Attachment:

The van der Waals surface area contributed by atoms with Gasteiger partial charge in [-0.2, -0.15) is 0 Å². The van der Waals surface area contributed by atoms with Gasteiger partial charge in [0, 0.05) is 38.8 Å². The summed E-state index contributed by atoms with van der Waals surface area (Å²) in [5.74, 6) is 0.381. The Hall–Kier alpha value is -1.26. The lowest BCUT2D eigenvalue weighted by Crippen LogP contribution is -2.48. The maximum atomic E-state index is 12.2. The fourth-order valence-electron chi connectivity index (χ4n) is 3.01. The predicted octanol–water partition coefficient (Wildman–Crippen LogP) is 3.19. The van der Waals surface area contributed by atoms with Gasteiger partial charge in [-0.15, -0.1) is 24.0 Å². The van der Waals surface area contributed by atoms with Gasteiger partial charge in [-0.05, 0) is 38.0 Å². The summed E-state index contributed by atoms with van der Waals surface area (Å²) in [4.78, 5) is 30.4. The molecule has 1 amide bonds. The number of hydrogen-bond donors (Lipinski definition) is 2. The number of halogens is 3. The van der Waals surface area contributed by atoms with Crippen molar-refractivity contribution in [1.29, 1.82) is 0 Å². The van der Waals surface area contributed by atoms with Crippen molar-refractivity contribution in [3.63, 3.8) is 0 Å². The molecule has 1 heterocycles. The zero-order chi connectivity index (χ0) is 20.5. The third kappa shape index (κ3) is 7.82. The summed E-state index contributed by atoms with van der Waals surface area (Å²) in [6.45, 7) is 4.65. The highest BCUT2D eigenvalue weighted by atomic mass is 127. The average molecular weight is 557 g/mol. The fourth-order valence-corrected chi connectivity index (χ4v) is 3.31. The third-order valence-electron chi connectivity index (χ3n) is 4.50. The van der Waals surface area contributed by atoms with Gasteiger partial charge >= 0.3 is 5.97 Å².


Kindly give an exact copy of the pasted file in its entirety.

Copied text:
The van der Waals surface area contributed by atoms with Gasteiger partial charge in [-0.2, -0.15) is 0 Å². The van der Waals surface area contributed by atoms with Gasteiger partial charge in [0, 0.05) is 38.8 Å². The summed E-state index contributed by atoms with van der Waals surface area (Å²) in [5.74, 6) is 0.381. The Hall–Kier alpha value is -1.26. The lowest BCUT2D eigenvalue weighted by Crippen LogP contribution is -2.48. The maximum atomic E-state index is 12.2. The fourth-order valence-electron chi connectivity index (χ4n) is 3.01. The predicted octanol–water partition coefficient (Wildman–Crippen LogP) is 3.19. The van der Waals surface area contributed by atoms with Gasteiger partial charge in [-0.15, -0.1) is 24.0 Å². The van der Waals surface area contributed by atoms with Gasteiger partial charge in [-0.05, 0) is 38.0 Å². The summed E-state index contributed by atoms with van der Waals surface area (Å²) in [4.78, 5) is 30.4. The molecule has 1 amide bonds. The number of hydrogen-bond donors (Lipinski definition) is 2. The number of halogens is 3. The van der Waals surface area contributed by atoms with Crippen molar-refractivity contribution in [1.29, 1.82) is 0 Å². The van der Waals surface area contributed by atoms with Crippen molar-refractivity contribution in [3.63, 3.8) is 0 Å². The molecule has 1 heterocycles. The zero-order chi connectivity index (χ0) is 20.5. The third kappa shape index (κ3) is 7.82. The summed E-state index contributed by atoms with van der Waals surface area (Å²) in [6.45, 7) is 4.65. The highest BCUT2D eigenvalue weighted by atomic mass is 127. The average molecular weight is 557 g/mol. The fourth-order valence-corrected chi connectivity index (χ4v) is 3.31. The third-order valence-electron chi connectivity index (χ3n) is 4.50. The van der Waals surface area contributed by atoms with Gasteiger partial charge >= 0.3 is 5.97 Å².